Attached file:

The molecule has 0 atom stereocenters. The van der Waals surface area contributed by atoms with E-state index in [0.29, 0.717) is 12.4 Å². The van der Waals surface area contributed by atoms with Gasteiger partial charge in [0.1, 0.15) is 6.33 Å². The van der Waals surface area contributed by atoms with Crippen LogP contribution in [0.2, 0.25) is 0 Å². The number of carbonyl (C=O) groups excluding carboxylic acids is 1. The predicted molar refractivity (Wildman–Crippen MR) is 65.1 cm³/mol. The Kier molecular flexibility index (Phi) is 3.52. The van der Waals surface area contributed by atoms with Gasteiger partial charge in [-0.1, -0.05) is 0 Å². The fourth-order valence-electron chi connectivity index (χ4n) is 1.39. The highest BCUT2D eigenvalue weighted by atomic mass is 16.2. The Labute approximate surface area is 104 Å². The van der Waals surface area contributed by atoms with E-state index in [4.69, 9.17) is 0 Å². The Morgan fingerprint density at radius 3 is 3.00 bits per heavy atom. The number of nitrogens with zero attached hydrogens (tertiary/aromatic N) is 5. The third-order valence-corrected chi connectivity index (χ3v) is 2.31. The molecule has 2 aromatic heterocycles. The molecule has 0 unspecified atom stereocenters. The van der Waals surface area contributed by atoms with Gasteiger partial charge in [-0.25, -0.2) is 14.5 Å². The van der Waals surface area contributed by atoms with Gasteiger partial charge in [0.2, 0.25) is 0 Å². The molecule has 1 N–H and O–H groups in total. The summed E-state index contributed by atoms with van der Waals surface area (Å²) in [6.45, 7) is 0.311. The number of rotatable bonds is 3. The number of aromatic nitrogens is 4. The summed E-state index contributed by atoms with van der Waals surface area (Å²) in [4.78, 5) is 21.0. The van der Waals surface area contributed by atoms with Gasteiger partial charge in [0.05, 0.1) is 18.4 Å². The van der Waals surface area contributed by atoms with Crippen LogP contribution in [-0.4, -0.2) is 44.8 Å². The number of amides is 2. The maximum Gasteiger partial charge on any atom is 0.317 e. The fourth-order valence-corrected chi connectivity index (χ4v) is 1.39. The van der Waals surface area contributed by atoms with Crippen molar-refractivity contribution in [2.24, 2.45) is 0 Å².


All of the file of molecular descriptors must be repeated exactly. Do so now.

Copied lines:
The molecule has 0 atom stereocenters. The van der Waals surface area contributed by atoms with E-state index in [0.29, 0.717) is 12.4 Å². The van der Waals surface area contributed by atoms with Gasteiger partial charge in [0.1, 0.15) is 6.33 Å². The van der Waals surface area contributed by atoms with Crippen LogP contribution in [0.2, 0.25) is 0 Å². The number of carbonyl (C=O) groups excluding carboxylic acids is 1. The predicted molar refractivity (Wildman–Crippen MR) is 65.1 cm³/mol. The Kier molecular flexibility index (Phi) is 3.52. The van der Waals surface area contributed by atoms with Gasteiger partial charge in [-0.1, -0.05) is 0 Å². The fourth-order valence-electron chi connectivity index (χ4n) is 1.39. The highest BCUT2D eigenvalue weighted by atomic mass is 16.2. The Labute approximate surface area is 104 Å². The van der Waals surface area contributed by atoms with E-state index in [4.69, 9.17) is 0 Å². The Morgan fingerprint density at radius 3 is 3.00 bits per heavy atom. The number of nitrogens with zero attached hydrogens (tertiary/aromatic N) is 5. The third-order valence-corrected chi connectivity index (χ3v) is 2.31. The molecule has 2 aromatic heterocycles. The molecule has 0 unspecified atom stereocenters. The van der Waals surface area contributed by atoms with Gasteiger partial charge in [-0.25, -0.2) is 14.5 Å². The van der Waals surface area contributed by atoms with Gasteiger partial charge in [0.2, 0.25) is 0 Å². The molecule has 1 N–H and O–H groups in total. The summed E-state index contributed by atoms with van der Waals surface area (Å²) in [6.45, 7) is 0.311. The number of rotatable bonds is 3. The number of aromatic nitrogens is 4. The summed E-state index contributed by atoms with van der Waals surface area (Å²) in [4.78, 5) is 21.0. The van der Waals surface area contributed by atoms with Gasteiger partial charge in [0.05, 0.1) is 18.4 Å². The van der Waals surface area contributed by atoms with Crippen LogP contribution in [-0.4, -0.2) is 44.8 Å². The number of amides is 2. The maximum Gasteiger partial charge on any atom is 0.317 e. The fourth-order valence-corrected chi connectivity index (χ4v) is 1.39. The van der Waals surface area contributed by atoms with Crippen molar-refractivity contribution in [2.24, 2.45) is 0 Å².